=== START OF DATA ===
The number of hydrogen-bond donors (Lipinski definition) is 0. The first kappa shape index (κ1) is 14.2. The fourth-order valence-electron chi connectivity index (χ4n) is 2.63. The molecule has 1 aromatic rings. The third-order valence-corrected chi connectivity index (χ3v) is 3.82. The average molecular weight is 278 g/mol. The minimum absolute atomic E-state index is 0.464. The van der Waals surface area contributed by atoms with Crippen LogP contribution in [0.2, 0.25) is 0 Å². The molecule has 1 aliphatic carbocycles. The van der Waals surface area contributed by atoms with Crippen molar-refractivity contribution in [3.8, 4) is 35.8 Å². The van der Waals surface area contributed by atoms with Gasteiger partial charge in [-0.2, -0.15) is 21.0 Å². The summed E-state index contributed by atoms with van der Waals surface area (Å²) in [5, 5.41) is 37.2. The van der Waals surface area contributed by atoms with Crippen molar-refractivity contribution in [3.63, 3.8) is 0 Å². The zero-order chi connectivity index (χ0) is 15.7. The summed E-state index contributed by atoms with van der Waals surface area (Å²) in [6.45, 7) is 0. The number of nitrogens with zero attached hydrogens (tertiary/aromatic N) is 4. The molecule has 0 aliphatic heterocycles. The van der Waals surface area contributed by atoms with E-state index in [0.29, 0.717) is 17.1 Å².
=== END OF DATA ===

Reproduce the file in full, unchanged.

The number of hydrogen-bond donors (Lipinski definition) is 0. The first kappa shape index (κ1) is 14.2. The fourth-order valence-electron chi connectivity index (χ4n) is 2.63. The molecule has 1 aromatic rings. The third-order valence-corrected chi connectivity index (χ3v) is 3.82. The average molecular weight is 278 g/mol. The minimum absolute atomic E-state index is 0.464. The van der Waals surface area contributed by atoms with Crippen LogP contribution in [0.2, 0.25) is 0 Å². The molecule has 1 aliphatic carbocycles. The van der Waals surface area contributed by atoms with Crippen molar-refractivity contribution in [3.8, 4) is 35.8 Å². The van der Waals surface area contributed by atoms with Gasteiger partial charge in [-0.2, -0.15) is 21.0 Å². The summed E-state index contributed by atoms with van der Waals surface area (Å²) in [5, 5.41) is 37.2. The van der Waals surface area contributed by atoms with Crippen molar-refractivity contribution in [3.63, 3.8) is 0 Å². The zero-order chi connectivity index (χ0) is 15.7. The summed E-state index contributed by atoms with van der Waals surface area (Å²) in [6.45, 7) is 0. The number of nitrogens with zero attached hydrogens (tertiary/aromatic N) is 4. The molecule has 0 aliphatic heterocycles. The van der Waals surface area contributed by atoms with E-state index in [0.29, 0.717) is 17.1 Å².